Cyclescheme Round Up: Why having lots of bikes isn’t as crazy as it might sound
Having a bike is great but more bikes are better as you can enjoy different kinds of cycling and have a bike in reserve.
Bikes aren’t like cars. Cars are expensive – even when they’re just sitting on your driveway – and they take up a lot of space, so most owners have only one or two. Bikes are more like shoes. Most of us have multiple pairs: smart ones for the office, casual ones for kicking back, trainers for sport, walking boots for hiking, etc. No one makes do with a single pair of brogues for everything if they can afford other footwear. It’s similar with bikes. Bikes are easy to store and affordable – especially if you use Cyclescheme to get another– so why wouldn’t you own several?
Do you need to revolutionise your commute?
One of the advantages an extra bike (or bikes) is that you’ve always got a spare if your primary commuter breaks down. No need for a same-day repair; just jump on the other bike. Alternatively, you can use your spare bike(s) for temporary spare parts. Broken pedal on worn brake pads on bike A? Whip them off bike B.
The main advantage, however, is that extra bikes expand your cycling horizons. Different bikes do different jobs well. Assuming you bought a hybrid first – it’s the default, non-specialised bike – here’s why you might want others.
Folding bike. Ideal for travelling by train, as it goes in a luggage rack instead of one of the limited number of bike spaces. It also suits car boots, taxis, ’planes, etc, and it solves parking problems at home or work as it can go indoors with you.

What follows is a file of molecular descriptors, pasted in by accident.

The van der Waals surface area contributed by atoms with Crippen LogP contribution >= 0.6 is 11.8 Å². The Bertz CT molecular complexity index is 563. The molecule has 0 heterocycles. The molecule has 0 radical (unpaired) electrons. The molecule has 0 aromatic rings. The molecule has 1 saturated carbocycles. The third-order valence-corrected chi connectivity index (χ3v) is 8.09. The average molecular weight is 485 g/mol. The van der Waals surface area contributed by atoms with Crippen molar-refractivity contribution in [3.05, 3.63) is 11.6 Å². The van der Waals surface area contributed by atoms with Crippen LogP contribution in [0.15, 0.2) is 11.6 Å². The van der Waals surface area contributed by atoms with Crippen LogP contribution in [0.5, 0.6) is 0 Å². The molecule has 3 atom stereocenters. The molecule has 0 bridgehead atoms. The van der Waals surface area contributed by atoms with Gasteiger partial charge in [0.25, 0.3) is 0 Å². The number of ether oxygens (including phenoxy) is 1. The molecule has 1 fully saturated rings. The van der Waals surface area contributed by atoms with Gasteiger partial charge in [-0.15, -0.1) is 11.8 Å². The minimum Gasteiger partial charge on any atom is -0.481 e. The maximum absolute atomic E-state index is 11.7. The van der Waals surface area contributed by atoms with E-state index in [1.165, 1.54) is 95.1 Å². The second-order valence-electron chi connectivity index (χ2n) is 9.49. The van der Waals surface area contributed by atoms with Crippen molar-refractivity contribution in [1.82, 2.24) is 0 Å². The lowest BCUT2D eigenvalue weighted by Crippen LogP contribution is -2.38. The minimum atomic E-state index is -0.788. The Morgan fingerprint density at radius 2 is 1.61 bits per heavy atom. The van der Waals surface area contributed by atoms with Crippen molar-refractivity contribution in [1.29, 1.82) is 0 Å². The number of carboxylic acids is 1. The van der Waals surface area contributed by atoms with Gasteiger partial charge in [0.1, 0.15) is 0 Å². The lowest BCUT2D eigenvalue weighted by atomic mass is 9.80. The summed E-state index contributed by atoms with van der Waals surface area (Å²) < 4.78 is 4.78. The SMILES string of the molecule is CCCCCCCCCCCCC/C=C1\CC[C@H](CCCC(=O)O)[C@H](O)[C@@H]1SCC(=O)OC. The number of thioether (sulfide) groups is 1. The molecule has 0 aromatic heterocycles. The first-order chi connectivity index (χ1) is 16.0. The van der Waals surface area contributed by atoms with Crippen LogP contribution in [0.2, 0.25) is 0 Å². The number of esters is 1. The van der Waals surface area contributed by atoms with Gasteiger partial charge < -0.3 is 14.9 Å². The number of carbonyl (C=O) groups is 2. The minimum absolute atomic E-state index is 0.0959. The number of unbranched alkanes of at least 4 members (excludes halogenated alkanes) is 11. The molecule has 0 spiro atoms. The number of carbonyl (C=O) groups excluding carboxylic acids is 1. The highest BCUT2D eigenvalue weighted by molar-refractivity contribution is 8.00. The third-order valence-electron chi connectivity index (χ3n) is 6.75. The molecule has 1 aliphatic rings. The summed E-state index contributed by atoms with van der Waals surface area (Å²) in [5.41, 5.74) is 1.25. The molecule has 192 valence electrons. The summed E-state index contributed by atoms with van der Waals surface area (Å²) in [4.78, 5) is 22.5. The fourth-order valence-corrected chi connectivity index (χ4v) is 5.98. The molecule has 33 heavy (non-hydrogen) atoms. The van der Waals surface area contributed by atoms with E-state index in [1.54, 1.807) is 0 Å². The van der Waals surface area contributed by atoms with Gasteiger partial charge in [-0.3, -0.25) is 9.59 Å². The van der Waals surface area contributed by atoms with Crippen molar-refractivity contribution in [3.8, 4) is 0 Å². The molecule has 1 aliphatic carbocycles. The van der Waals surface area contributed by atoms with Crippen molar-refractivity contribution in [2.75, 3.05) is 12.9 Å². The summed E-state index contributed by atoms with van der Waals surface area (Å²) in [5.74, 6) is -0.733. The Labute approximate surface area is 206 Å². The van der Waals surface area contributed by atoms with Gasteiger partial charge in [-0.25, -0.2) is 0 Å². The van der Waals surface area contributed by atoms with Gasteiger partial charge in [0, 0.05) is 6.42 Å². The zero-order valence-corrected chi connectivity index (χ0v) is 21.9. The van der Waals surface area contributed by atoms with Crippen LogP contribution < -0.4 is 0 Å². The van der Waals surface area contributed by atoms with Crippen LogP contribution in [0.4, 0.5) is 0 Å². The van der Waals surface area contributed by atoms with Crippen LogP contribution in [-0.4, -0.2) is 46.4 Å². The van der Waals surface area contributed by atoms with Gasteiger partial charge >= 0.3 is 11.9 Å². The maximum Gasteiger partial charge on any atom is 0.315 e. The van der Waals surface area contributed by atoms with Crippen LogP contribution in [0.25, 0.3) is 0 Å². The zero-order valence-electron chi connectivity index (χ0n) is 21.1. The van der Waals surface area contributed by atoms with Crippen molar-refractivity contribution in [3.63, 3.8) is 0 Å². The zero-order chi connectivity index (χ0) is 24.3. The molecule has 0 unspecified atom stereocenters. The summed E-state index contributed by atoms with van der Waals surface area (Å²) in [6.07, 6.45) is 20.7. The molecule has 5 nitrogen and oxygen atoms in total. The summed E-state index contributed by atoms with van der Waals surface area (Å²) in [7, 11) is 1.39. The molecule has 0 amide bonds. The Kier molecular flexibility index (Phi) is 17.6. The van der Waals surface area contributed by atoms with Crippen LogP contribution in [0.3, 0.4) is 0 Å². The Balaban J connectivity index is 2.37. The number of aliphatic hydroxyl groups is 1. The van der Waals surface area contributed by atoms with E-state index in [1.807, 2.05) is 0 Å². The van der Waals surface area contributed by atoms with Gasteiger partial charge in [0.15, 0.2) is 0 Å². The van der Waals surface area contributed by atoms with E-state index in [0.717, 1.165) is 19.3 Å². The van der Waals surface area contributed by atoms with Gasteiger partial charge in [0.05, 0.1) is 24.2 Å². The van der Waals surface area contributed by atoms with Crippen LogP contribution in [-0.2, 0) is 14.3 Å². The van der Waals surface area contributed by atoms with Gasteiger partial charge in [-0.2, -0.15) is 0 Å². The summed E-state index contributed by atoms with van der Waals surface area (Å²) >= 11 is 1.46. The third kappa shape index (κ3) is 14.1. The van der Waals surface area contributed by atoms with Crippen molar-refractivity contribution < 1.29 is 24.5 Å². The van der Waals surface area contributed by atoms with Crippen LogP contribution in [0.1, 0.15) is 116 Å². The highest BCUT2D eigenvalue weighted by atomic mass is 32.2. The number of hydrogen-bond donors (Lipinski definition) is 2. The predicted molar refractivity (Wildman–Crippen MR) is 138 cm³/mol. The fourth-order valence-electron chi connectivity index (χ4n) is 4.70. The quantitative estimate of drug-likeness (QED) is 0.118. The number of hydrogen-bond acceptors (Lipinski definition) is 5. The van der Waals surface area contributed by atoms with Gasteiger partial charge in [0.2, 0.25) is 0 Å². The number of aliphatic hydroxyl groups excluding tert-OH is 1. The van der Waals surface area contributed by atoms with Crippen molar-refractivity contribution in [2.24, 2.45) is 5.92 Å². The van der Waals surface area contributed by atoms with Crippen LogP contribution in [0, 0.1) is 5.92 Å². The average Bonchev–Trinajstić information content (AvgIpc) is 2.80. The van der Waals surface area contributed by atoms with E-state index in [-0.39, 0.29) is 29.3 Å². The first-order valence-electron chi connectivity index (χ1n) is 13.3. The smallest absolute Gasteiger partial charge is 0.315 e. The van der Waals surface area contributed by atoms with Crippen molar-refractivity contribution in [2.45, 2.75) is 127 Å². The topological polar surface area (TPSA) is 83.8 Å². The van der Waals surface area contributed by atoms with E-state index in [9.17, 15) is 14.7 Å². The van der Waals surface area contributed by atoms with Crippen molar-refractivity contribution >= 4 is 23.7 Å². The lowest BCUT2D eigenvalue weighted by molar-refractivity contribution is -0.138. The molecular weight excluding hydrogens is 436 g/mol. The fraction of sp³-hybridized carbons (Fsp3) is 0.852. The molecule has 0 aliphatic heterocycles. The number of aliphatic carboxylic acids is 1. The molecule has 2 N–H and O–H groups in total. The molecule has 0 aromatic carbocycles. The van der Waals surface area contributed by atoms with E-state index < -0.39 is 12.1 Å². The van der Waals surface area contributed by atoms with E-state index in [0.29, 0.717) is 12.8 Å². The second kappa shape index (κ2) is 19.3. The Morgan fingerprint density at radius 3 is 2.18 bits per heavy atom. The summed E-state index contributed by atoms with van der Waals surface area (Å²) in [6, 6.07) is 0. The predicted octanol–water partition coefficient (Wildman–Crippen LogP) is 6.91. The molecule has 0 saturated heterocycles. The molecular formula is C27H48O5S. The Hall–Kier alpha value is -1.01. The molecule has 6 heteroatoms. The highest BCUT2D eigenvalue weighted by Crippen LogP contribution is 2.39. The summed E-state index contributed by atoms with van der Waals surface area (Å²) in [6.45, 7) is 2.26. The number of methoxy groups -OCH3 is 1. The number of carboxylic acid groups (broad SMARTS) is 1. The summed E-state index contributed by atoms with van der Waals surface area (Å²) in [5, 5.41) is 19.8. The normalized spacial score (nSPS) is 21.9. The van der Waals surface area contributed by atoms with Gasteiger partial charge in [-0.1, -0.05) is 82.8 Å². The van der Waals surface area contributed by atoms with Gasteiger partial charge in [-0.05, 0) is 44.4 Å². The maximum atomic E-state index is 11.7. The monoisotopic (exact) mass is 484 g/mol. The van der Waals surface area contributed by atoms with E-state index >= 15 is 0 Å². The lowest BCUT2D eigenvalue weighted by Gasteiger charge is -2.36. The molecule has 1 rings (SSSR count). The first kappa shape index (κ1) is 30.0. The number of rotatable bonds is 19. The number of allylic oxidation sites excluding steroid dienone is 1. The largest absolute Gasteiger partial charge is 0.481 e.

Electric bike. Provides extra energy so you can cycle further, up steeper hills, or with a heavier load than you could unaided. Perfect for those returning to cycling, it could also be a substitute for a (second?) car for any cyclist.
Roadster. Designed to be ridden short distances in normal clothes, a roadster takes all the preparation out of cycling so that it fits seamlessly into everyday life. You get on, you go. It’s durable and weatherproof too.
Road bike. For anyone who wants to cycle faster on road, for competition, fitness, or fun. A road bike suits long-distance commutes, not just races and summer sportives.
Cyclocross/gravel bike. A roadie with a bit of mountain bike in its DNA, the gravel bike is a more rugged machine that will go where a tarmac racer won’t. Takes bad roads and unsurfaced tracks in its stride.
Touring bike. Essentially a drop-bar hybrid, the tourer is designed to carry luggage comfortably over any distance. It’s great for holidays on two wheels, weekend excursions, or loaded commutes.
Mountain bike. The mountain bike makes off-road riding fun, particularly singletrack trails where other bikes would struggle. Wide knobbly tyres, suspension, and stable steering provide comfort and control.
And we haven’t got started on fixies, recumbents, fat bikes, tandems, cargo bikes, and more!
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You don’t have to be able to repair your bike to enjoy worry-free commuting. Most roadside problems can either be pre-empted or soon solved.